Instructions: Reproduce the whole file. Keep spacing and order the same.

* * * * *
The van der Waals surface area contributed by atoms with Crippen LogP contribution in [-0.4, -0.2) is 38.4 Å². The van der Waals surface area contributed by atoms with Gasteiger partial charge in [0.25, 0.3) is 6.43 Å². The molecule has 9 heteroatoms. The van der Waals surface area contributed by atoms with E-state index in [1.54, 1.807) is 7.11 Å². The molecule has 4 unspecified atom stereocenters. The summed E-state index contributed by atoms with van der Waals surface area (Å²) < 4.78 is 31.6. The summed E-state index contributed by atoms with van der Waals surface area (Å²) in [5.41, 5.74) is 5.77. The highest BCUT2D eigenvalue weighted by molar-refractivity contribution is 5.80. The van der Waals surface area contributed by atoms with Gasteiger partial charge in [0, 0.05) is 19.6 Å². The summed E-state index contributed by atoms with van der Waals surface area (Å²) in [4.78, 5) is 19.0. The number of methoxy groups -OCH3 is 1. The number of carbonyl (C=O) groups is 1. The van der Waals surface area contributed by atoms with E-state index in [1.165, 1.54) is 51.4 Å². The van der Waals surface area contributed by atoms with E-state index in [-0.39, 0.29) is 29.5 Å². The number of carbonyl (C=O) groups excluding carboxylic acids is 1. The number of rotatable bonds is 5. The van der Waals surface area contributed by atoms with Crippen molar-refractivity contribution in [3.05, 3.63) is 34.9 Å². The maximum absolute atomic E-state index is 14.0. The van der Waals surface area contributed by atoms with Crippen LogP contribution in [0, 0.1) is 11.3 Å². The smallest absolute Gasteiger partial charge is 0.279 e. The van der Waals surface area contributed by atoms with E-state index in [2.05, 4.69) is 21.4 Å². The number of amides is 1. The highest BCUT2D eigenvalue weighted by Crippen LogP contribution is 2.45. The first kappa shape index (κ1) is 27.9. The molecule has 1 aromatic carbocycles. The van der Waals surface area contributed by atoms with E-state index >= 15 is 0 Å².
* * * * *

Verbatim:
The van der Waals surface area contributed by atoms with Crippen LogP contribution in [-0.4, -0.2) is 38.4 Å². The van der Waals surface area contributed by atoms with Gasteiger partial charge in [0.25, 0.3) is 6.43 Å². The molecule has 9 heteroatoms. The van der Waals surface area contributed by atoms with E-state index in [1.54, 1.807) is 7.11 Å². The molecule has 4 unspecified atom stereocenters. The summed E-state index contributed by atoms with van der Waals surface area (Å²) < 4.78 is 31.6. The summed E-state index contributed by atoms with van der Waals surface area (Å²) in [5.41, 5.74) is 5.77. The highest BCUT2D eigenvalue weighted by molar-refractivity contribution is 5.80. The van der Waals surface area contributed by atoms with Gasteiger partial charge in [0, 0.05) is 19.6 Å². The summed E-state index contributed by atoms with van der Waals surface area (Å²) in [4.78, 5) is 19.0. The number of methoxy groups -OCH3 is 1. The number of carbonyl (C=O) groups is 1. The van der Waals surface area contributed by atoms with E-state index in [1.165, 1.54) is 51.4 Å². The van der Waals surface area contributed by atoms with E-state index in [-0.39, 0.29) is 29.5 Å². The number of carbonyl (C=O) groups excluding carboxylic acids is 1. The number of rotatable bonds is 5. The van der Waals surface area contributed by atoms with Crippen molar-refractivity contribution in [3.05, 3.63) is 34.9 Å². The maximum absolute atomic E-state index is 14.0. The van der Waals surface area contributed by atoms with Crippen LogP contribution in [0, 0.1) is 11.3 Å². The smallest absolute Gasteiger partial charge is 0.279 e. The van der Waals surface area contributed by atoms with E-state index in [2.05, 4.69) is 21.4 Å². The number of amides is 1. The highest BCUT2D eigenvalue weighted by Crippen LogP contribution is 2.45. The first kappa shape index (κ1) is 27.9. The molecule has 1 aromatic carbocycles. The van der Waals surface area contributed by atoms with E-state index >= 15 is 0 Å².